Difference between revisions of "The Judas Factor"
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'''Married Catholics sin.''' They shouldn't, but they do.
'''Married Catholics sin.''' They shouldn't, but they do.
::; The bottom line:
::; The bottom line:
:::: '''''Don't leave Jesus because of Judas!'''''
:::: '''''Don't leave Jesus because of Judas!'''''
Latest revision as of 14:03, 21 December 2017
Jesus Himself, true God and true Man, the Way, the Truth, and the Life, the light of the world that cannot be overcome by darkness, chose twelve apostles. All of them abandoned Him when he was arrested, and one was directly responsible for handing him over to His murderers.
Jesus has been betrayed in every age by people who have been chosen to represent Him to the world.
The infallibility of the Church and consequently that of the pope is due to the infallible power of God to protect what He has revealed. The doctrine that God will not permit the Church or the pope to officially teach what is false is a doctrine about the goodness and power of God, not about the goodness or power of the members of the Church or of the papacy.
- I was not baptized into the Pope, I do not receive the curia sacramentally. To leave because of them--even if they were worse than their worst enemy thinks them--would be to give them an importance that is not theirs, and to have missed the meaning of my membership of the Church and Christ's headship of it and of me.
The Catholic Church does not now teach and never has taught that popes, bishops, priests or deacons are sinless (impeccable) or wise (prudent). There are, unfortunately, all too many proofs from the past and the present that the sacrament of Holy Orders does not make men holy or smart automatically. Ordained men have committed every form of sin imaginable, including apostasy, heresy, adultery, rape, incest, pedophilia, pederasty, sodomy, murder, theft, lying, blasphemy, and the construction of Churchill Tower at Canisius College in Buffalo, N.Y.
The sins of ordained men have not obscured the teachings of Jesus. Anyone who can condemn the sins of priests affirms that they know the difference between right and wrong and show that they can tell the difference between fidelity to Jesus and infidelity. Those who condemn the sins of the ordained as contrary to the mind and heart of Jesus prove that they have received the gospel message through the unbroken Tradition of the Church.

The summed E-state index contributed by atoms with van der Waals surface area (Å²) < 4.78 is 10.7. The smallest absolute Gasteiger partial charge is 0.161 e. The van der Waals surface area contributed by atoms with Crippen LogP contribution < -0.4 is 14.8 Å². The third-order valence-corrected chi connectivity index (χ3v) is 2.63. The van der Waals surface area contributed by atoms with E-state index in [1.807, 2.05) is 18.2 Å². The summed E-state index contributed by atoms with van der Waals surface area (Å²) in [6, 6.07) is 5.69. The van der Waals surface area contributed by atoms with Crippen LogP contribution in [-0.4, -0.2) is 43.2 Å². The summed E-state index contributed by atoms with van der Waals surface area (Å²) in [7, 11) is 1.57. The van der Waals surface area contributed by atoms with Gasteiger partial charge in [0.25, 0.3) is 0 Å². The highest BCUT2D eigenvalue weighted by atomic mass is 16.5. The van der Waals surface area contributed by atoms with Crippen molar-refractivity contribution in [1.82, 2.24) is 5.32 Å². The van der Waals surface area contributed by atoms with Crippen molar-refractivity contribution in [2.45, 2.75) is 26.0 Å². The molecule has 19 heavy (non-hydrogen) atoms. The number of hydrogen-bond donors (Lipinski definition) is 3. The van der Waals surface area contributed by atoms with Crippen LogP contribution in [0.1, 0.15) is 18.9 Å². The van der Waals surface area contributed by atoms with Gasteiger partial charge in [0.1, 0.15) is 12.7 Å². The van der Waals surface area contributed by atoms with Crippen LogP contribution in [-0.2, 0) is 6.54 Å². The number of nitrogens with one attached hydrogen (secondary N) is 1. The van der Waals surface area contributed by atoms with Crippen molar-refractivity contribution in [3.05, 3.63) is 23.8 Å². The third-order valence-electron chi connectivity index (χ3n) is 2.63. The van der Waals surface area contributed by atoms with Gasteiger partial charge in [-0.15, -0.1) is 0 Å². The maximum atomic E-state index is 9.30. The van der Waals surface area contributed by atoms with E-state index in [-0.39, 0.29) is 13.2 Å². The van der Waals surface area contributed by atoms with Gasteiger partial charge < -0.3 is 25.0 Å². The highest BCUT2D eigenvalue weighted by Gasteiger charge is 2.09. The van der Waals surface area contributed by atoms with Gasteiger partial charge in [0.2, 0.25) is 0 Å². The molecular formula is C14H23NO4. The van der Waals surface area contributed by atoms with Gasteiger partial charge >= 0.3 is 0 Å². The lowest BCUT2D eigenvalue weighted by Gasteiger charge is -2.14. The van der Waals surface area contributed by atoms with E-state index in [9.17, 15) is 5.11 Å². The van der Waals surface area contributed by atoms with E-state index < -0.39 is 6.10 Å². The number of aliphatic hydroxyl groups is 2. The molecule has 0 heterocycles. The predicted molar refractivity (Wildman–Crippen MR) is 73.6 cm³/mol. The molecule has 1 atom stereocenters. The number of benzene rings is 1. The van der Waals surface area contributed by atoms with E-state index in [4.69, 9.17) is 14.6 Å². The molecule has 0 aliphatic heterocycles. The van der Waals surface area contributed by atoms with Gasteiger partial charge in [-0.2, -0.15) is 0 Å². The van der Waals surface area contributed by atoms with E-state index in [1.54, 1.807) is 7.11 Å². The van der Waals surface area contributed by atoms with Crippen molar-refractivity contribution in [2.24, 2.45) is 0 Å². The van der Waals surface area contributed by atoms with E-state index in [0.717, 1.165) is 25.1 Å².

The sins of the ordained discredit the sinners, not the Church. Not one teaching of the Church is changed by the sad fact that Jesus has been betrayed by His disciples. What the sins of priests do prove is that priests can and do sin. The freedom of popes, bishops, priests, and deacons to sin is perfectly consistent with the dogmas of the Church. God does not turn His sons and daughters into marionettes or robots through the life of the sacraments. We all have to "work out [our] salvation with fear and trembling" (Phil 2:12).
Priests sin. They shouldn't, but they do.
Baptized Catholics sin. They shouldn't, but they do.
Married Catholics sin. They shouldn't, but they do.
- The bottom line:
- Don't leave Jesus because of Judas!
- Our faith is in Jesus, not in priests!
The Scriptures predict scandals
- "Beware of false prophets, who come to you in sheep’s clothing, but underneath are ravenous wolves."
- ουαι τω κοσμω απο των σκανδαλων αναγκη γαρ εστιν ελθειν τα σκανδαλα πλην ουαι τω ανθρωπω εκεινω δι ου το σκανδαλον ερχεται
- Woe to the world because of scandals. For it must needs be that scandals come: but nevertheless woe to that man by whom the scandal cometh.
- "I know that after my departure savage wolves will come among you, and they will not spare the flock."
The Liturgy teaches us that priests sin
The sins of the ordained should come as no surprise to people who know the text of the Mass. In addition to praying with the whole congregation for the forgiveness of sins, there are prayers said quietly by the priest alone, reminding him of his need for repentance and forgiveness:
|Before the Gospel||"Cleanse my heart and my lips, almighty God, that I may worthily proclaim your holy Gospel."|
|After the Gospel||"Through the words of the Gospel may our sins be wiped away."|
|After the Offertory (while washing his hands)||"Wash me, O Lord, from my iniquity and cleanse me from my sin."|
|After the Lamb of God||
"Lord Jesus Christ, Son of the living God,
-- or --
"May the receiving of your Body and Blood,
"May the Body of Christ keep me safe for eternal life."
|After Communion (while purifying the chalice and paten)||
"What has passed our lips as food, O Lord,
Judas received the Eucharist